Everyone knows Cuban’s have the natural ability to move their hips and body to the rhythms of any music, although witnessing it and feeling it in person whilst in Cuba makes it that much better.
Upon arriving in Cuba, you soon realise music is a way of life in Cuba, with background melodies playing from speakers in the restaurants as you enjoy a meal or wandering the streets of Havana listening to music spillover from balconies of local residents’ above. There is an upbeat vibe about the country, with Cubans using music to display their happy, joyous and dance culture.
The communist-run country has been through a turbulent history; due to the US imposing a commercial embargo in 1960, the island nation seems locked in that era as if they stood still whilst the world developed around them, which is still how you witness Cuban today. Yet this does not deter the locals from expressing their cheerful nature and sharing happiness with each other, plus anyone else willing to partake.
My introduction to Cuba’s music scene started on my first afternoon in Havana, at the historic and well known Floridita Bar & Restaurant. Made famous for being Ernest Hemingway’s local bar in the 1930’s and it’s “the” place to grab a Daiquiri, which made me feel like a typical tourist on the first day, yet I didn’t care. I wanted to immerse myself in the musical culture. The bar is mainly popular for tourists, although don’t let that deter you, as locals are mingling with tourists. Everyone is there for one purpose, to enjoy the live band, dance salsa style, sing and be a part of the overall atmosphere.
For a communist country, Cuba has very relaxed laws regarding liquor, which came as a surprise for me at Playa Del Este.
Not long after arriving in Havana, I caught the public bus across to the local Havana beach of Playa Del Este, which offers picturesque white sands and crystal clear waters, as you come to expect from the north side of the island. This beach is enjoyed by locals, especially on weekends, for family and friend gatherings or parties. After placing my bum on a rented lounge chair, I laid back, listening to the waves hitting the shoreline. Shortly after, the natural beach melodies started to be overshadowed with Latino style tunes, echoing from a portable music player. I noticed it was a family celebrating a birthday, as they had a cake to honour the day. I happened to see adults sitting on the sand with a beer in hand or even carrying beer into the ocean when they decided to go for a swim, which came as a surprise, as I wasn’t accustomed to relaxed liquor laws at beaches. All the family danced the afternoon away whilst drinking and laughing in celebration.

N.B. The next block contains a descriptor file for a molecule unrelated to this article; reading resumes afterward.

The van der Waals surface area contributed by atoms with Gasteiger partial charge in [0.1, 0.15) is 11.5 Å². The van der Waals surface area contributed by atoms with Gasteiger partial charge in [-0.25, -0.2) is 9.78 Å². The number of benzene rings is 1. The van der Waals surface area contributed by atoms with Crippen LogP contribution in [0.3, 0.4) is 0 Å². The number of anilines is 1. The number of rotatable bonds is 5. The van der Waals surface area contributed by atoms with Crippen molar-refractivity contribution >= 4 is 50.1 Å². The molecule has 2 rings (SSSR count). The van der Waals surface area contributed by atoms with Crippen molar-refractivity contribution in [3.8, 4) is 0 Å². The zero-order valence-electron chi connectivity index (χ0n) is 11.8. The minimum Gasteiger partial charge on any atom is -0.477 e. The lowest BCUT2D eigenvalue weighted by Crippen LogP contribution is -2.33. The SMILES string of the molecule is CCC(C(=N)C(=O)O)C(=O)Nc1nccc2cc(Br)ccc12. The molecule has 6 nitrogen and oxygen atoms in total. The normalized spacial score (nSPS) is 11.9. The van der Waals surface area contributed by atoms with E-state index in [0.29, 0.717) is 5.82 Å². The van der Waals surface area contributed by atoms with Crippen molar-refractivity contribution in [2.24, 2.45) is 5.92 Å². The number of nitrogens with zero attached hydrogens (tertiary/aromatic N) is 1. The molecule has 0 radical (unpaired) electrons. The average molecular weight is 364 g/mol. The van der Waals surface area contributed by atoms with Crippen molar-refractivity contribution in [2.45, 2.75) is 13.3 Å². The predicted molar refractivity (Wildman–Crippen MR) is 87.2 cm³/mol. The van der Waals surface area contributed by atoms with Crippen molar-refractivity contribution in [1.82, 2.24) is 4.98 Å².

In the evening back at Havana, strolling along a side street I hadn’t ventured down before, I stumbled past an open plaza playing American style modern music, with a mixture of local children, teenagers and adults all dancing, sharing in the atmosphere together. Gazing around the plaza, I noticed it was surrounded by buildings housing restaurants with balconies overlooking the open public square. The superb location I thought to take in the atmosphere for the evening. Thankfully, a table was vacant on the balcony, where I perched myself on the wrought-iron seat I got comfortable. Sipping a Pepsi, which was the first time I saw a mainstream cola brand sold in Cuba, and nibbled on a vegetarian tortilla and potato croquettes. The lack of culinary delight was offset by the musical display below in the plaza. A great evening to enjoy local cultures.
Once you arrive in Trinidad, if the music in Havana has not captivated you by now, then Trinidad will surely seep into your bones. Music in any form in Trinidad is alive and well
Live bands are generally playing a variety of music at most restaurants and bars across the city. Most nights, if you head to the Casa de la Musica, grab yourself a position on the stone staircase, to listen to a live band, or join others in a dance. If this isn’t you’re style, you can head down to the lower open square where tourists congregate to chat, play music on their phones and dance the night away. It’s a great place to meet like-minded tourists from around the world and exchange stories and must do’s whilst journeying around Cuba.